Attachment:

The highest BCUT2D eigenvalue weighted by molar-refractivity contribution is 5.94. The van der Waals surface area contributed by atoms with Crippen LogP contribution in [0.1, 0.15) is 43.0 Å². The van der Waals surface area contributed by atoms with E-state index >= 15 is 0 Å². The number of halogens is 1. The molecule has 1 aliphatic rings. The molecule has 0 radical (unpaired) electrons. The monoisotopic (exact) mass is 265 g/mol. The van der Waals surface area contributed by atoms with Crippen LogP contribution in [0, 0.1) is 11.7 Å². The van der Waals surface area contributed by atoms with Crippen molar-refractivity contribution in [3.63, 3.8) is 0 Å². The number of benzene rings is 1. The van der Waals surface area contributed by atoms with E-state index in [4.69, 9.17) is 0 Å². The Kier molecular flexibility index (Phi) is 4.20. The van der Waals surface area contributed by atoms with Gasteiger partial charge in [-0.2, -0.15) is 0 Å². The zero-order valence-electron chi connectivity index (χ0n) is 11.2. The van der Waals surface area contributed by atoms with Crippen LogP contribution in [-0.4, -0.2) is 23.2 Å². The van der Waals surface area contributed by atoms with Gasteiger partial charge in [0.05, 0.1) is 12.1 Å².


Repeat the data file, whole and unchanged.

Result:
The highest BCUT2D eigenvalue weighted by molar-refractivity contribution is 5.94. The van der Waals surface area contributed by atoms with Crippen LogP contribution in [0.1, 0.15) is 43.0 Å². The van der Waals surface area contributed by atoms with E-state index >= 15 is 0 Å². The number of halogens is 1. The molecule has 1 aliphatic rings. The molecule has 0 radical (unpaired) electrons. The monoisotopic (exact) mass is 265 g/mol. The van der Waals surface area contributed by atoms with Crippen LogP contribution in [0, 0.1) is 11.7 Å². The van der Waals surface area contributed by atoms with Crippen molar-refractivity contribution in [3.63, 3.8) is 0 Å². The number of benzene rings is 1. The van der Waals surface area contributed by atoms with E-state index in [4.69, 9.17) is 0 Å². The Kier molecular flexibility index (Phi) is 4.20. The van der Waals surface area contributed by atoms with Gasteiger partial charge in [-0.2, -0.15) is 0 Å². The zero-order valence-electron chi connectivity index (χ0n) is 11.2. The van der Waals surface area contributed by atoms with Crippen LogP contribution in [-0.4, -0.2) is 23.2 Å². The van der Waals surface area contributed by atoms with Gasteiger partial charge in [0.05, 0.1) is 12.1 Å².